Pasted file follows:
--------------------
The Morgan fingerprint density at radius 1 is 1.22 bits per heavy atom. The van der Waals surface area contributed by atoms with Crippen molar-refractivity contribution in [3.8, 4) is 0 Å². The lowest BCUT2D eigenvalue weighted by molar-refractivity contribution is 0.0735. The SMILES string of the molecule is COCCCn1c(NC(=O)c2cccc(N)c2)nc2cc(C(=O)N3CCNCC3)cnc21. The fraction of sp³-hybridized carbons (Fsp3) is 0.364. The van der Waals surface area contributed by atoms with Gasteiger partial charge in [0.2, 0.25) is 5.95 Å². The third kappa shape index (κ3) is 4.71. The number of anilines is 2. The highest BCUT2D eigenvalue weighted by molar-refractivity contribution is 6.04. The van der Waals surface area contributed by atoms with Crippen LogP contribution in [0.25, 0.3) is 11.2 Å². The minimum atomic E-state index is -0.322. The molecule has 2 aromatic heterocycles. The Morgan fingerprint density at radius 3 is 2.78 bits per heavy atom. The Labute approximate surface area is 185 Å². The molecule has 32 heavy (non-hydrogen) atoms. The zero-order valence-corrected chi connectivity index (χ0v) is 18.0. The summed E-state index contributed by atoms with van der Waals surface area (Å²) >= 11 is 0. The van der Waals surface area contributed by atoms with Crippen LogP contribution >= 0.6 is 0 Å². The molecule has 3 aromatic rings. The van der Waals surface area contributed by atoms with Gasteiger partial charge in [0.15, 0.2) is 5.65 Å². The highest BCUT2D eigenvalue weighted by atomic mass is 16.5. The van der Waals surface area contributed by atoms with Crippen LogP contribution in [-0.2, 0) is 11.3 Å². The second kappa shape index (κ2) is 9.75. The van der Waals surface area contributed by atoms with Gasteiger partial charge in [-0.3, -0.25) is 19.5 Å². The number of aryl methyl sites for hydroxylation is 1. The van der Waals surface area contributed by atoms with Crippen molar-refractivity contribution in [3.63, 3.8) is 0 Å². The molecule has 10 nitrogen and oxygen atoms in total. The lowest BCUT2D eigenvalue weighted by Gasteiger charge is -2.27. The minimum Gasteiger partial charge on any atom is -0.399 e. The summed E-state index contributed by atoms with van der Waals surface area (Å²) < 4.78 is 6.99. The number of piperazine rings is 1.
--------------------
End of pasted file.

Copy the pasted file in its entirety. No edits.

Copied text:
The Morgan fingerprint density at radius 1 is 1.22 bits per heavy atom. The van der Waals surface area contributed by atoms with Crippen molar-refractivity contribution in [3.8, 4) is 0 Å². The lowest BCUT2D eigenvalue weighted by molar-refractivity contribution is 0.0735. The SMILES string of the molecule is COCCCn1c(NC(=O)c2cccc(N)c2)nc2cc(C(=O)N3CCNCC3)cnc21. The fraction of sp³-hybridized carbons (Fsp3) is 0.364. The van der Waals surface area contributed by atoms with Gasteiger partial charge in [0.2, 0.25) is 5.95 Å². The third kappa shape index (κ3) is 4.71. The number of anilines is 2. The highest BCUT2D eigenvalue weighted by molar-refractivity contribution is 6.04. The van der Waals surface area contributed by atoms with Crippen LogP contribution in [0.25, 0.3) is 11.2 Å². The minimum atomic E-state index is -0.322. The molecule has 2 aromatic heterocycles. The Morgan fingerprint density at radius 3 is 2.78 bits per heavy atom. The Labute approximate surface area is 185 Å². The molecule has 32 heavy (non-hydrogen) atoms. The zero-order valence-corrected chi connectivity index (χ0v) is 18.0. The summed E-state index contributed by atoms with van der Waals surface area (Å²) >= 11 is 0. The van der Waals surface area contributed by atoms with Crippen LogP contribution >= 0.6 is 0 Å². The molecule has 3 aromatic rings. The van der Waals surface area contributed by atoms with Gasteiger partial charge in [0.15, 0.2) is 5.65 Å². The highest BCUT2D eigenvalue weighted by atomic mass is 16.5. The van der Waals surface area contributed by atoms with Crippen LogP contribution in [-0.2, 0) is 11.3 Å². The second kappa shape index (κ2) is 9.75. The van der Waals surface area contributed by atoms with Gasteiger partial charge in [-0.3, -0.25) is 19.5 Å². The number of aryl methyl sites for hydroxylation is 1. The van der Waals surface area contributed by atoms with Crippen molar-refractivity contribution in [3.63, 3.8) is 0 Å². The molecule has 10 nitrogen and oxygen atoms in total. The lowest BCUT2D eigenvalue weighted by Gasteiger charge is -2.27. The minimum Gasteiger partial charge on any atom is -0.399 e. The summed E-state index contributed by atoms with van der Waals surface area (Å²) < 4.78 is 6.99. The number of piperazine rings is 1.